To cut cabbage into smaller pieces, ﬁrst quarter it and remove the core. Cabbage can be cut into slices of varying thickness, grated by hand, or shredded in a food processor. To preserve its vitamin C content, cut and wash the cabbage right before cooking or eating it. Since phytochemicals in the cabbage react with carbon steel and turn the leaves black, use a stainless-steel knife to cut it.
If you notice any signs of worms or insects, which sometimes appear in organically grown cabbage, soak the head in salt water or vinegar water for 15 to 20 minutes ﬁrst.
Quick Serving Ideas for Cabbage
• Raw cabbage can be juiced, or shredded and made into coleslaw or added to salads.
• Use 1/4 cup shredded raw cabbage as a garnish for sandwiches.
• Combine 1 cup each shredded red and white cabbage with 3 to 4 tablespoons soy or rape- seed mayonnaise and seasonings, such as turmeric, cumin, coriander, and black pep- per, to make coleslaw with an Indian twist.
• Braise 2 cups sliced red cabbage with 1 chopped apple, 1/2 cup red wine, salt, and pepper. This is a child-friendly dish, since the alcohol, but not the ﬂavor or the ﬂavonoids, will evaporate.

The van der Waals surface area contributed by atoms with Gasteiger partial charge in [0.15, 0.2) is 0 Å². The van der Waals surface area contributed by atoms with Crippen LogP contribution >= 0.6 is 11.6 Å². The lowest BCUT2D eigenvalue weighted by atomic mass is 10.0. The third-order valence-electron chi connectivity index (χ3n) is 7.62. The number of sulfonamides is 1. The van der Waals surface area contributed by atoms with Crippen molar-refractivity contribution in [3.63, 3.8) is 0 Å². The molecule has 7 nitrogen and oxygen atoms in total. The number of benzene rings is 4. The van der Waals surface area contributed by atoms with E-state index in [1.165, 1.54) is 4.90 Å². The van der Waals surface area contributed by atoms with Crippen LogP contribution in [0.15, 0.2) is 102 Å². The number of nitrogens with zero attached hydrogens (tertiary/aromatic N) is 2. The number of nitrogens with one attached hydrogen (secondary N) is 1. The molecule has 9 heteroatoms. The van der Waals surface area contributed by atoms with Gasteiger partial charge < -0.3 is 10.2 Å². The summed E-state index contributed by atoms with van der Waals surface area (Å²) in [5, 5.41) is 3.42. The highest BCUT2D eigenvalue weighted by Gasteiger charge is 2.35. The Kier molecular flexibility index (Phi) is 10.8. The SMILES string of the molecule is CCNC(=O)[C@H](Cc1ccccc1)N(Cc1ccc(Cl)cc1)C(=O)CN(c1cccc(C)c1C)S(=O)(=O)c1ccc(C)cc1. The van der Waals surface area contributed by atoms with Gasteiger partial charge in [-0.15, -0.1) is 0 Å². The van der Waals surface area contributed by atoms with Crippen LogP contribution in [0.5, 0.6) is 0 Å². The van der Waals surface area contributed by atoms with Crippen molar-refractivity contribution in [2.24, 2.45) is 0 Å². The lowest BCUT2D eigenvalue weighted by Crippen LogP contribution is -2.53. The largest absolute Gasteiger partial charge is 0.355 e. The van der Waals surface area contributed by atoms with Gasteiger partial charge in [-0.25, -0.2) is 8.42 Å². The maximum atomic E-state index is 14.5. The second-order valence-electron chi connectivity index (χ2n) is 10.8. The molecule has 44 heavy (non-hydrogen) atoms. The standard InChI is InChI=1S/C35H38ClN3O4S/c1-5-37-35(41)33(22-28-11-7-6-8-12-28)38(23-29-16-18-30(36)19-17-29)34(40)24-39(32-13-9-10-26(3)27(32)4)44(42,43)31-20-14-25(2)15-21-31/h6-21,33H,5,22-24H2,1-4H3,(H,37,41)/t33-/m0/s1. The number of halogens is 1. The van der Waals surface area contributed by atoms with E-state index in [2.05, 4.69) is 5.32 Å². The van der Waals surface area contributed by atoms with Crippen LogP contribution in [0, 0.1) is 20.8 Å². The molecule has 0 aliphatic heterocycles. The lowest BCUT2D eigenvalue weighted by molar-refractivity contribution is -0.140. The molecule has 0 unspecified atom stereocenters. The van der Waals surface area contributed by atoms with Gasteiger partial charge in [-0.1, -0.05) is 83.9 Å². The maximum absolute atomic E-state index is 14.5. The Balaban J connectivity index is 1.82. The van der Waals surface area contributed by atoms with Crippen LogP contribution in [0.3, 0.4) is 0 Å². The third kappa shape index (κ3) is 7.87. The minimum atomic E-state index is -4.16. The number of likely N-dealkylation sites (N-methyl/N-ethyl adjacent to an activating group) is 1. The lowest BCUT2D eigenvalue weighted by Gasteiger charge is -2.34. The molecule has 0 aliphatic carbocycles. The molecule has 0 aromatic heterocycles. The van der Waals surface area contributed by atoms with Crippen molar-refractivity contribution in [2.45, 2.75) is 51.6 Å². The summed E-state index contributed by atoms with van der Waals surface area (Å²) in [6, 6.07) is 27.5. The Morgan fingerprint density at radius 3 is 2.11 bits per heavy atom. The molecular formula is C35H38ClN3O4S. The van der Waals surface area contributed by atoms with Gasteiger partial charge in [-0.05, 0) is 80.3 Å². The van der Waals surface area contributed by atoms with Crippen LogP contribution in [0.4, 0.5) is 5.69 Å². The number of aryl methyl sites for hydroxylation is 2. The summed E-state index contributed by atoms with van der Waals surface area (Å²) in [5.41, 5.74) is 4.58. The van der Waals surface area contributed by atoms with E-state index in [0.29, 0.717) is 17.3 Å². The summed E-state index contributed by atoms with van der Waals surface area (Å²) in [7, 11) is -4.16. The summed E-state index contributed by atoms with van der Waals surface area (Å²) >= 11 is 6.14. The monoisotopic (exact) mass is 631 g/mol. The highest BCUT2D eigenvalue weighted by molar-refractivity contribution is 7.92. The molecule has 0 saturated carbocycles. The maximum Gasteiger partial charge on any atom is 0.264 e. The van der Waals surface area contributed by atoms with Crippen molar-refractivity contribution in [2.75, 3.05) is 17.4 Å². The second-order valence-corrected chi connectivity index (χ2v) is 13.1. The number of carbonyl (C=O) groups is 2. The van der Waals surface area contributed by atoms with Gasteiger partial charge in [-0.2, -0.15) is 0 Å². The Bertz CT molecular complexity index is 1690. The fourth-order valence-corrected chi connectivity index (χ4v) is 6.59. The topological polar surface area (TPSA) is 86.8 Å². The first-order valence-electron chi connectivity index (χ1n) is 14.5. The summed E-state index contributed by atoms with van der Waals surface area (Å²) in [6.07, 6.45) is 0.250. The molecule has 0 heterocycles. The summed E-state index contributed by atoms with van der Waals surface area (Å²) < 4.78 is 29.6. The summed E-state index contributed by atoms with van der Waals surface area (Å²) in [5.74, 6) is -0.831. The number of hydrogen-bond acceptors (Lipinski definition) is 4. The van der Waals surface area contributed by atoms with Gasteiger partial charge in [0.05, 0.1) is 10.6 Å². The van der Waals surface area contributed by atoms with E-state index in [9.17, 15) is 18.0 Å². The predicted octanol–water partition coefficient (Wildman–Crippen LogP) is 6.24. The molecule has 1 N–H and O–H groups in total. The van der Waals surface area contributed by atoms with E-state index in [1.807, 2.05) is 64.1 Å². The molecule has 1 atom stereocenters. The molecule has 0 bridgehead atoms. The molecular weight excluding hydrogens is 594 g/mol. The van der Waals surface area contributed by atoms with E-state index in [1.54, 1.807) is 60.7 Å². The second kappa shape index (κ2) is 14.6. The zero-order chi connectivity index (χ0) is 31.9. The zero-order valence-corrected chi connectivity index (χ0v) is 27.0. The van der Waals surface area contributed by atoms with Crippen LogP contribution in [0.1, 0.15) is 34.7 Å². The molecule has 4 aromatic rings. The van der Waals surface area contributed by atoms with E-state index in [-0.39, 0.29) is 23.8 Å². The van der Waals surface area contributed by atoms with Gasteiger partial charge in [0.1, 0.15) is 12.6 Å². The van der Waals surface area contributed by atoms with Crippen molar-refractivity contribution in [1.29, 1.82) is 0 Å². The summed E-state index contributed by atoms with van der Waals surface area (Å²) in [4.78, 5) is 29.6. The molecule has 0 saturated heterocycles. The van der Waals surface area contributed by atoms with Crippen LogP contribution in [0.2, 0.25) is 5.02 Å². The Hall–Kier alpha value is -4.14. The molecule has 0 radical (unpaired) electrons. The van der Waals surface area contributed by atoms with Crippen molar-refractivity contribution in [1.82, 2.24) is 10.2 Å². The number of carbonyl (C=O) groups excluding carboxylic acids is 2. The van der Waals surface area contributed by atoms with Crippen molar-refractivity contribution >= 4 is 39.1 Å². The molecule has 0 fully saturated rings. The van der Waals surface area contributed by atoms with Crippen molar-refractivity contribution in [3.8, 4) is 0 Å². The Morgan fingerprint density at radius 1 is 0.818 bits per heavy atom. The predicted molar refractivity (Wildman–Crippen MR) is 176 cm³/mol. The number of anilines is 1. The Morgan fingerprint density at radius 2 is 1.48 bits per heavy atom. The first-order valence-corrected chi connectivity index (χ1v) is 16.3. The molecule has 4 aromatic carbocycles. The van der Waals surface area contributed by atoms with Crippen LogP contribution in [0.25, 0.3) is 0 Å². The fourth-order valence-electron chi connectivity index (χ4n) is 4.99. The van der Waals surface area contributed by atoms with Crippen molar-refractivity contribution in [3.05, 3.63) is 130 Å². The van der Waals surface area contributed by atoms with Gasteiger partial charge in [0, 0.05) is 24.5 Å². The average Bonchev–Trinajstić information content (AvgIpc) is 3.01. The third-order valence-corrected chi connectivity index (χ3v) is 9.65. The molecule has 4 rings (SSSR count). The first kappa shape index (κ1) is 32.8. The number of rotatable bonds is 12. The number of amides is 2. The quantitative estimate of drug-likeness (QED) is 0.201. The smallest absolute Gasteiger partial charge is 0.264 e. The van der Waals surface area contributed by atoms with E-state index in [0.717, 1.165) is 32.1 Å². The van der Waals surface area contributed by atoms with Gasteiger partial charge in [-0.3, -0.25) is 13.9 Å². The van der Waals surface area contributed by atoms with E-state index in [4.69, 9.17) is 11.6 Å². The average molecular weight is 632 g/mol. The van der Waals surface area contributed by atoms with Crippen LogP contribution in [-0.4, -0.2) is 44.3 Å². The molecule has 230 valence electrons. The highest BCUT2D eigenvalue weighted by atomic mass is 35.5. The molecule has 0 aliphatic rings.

• Sauté equal amounts of cabbage and onions in olive oil and serve over cooked buckwheat for a hardy side dish.
• For a twist on the traditional Reuben sandwich (corned beef, sauerkraut, swiss cheese, dressing on rye), place grilled tempeh on a slice of whole-grain bread, layer with sauerkraut, top with cheese or “meltable” soy cheese, and then grill for a few minutes until the sandwich is hot and toasty. Top with Russian dressing (mayonnaise-based, with chili sauce, Worcestershire sauce and ketchup) and enjoy.
Irish Heritage Cabbage
- 2 slices Irish bacon, diced
- 1 medium head cabbage, cored and cut into wedges
- 2 tablespoons melted butter
- 2 teaspoons ground nutmeg
- 2 cups water
- salt and pepper to taste
- 1/2 cup red wine vinegar
Prep Cook Ready In
5 m 20 m 25 m
- Preheat your oven’s broiler.
- Place cabbage into a large pot. Add water and bring to a boil. Simmer over low heat until tender, about 15 minutes. Meanwhile, cook bacon in a skillet over medium-high heat until crisp. Drain and set aside. Drain cabbage, and drizzle with melted butter.
- Sprinkle with bacon and nutmeg. Transfer to a baking dish.
- Place under your oven’s broiler until the top layer is lightly browned, about 5 minutes. Serve with salt, pepper and vinegar as desired.
Negative Effects of Cabbage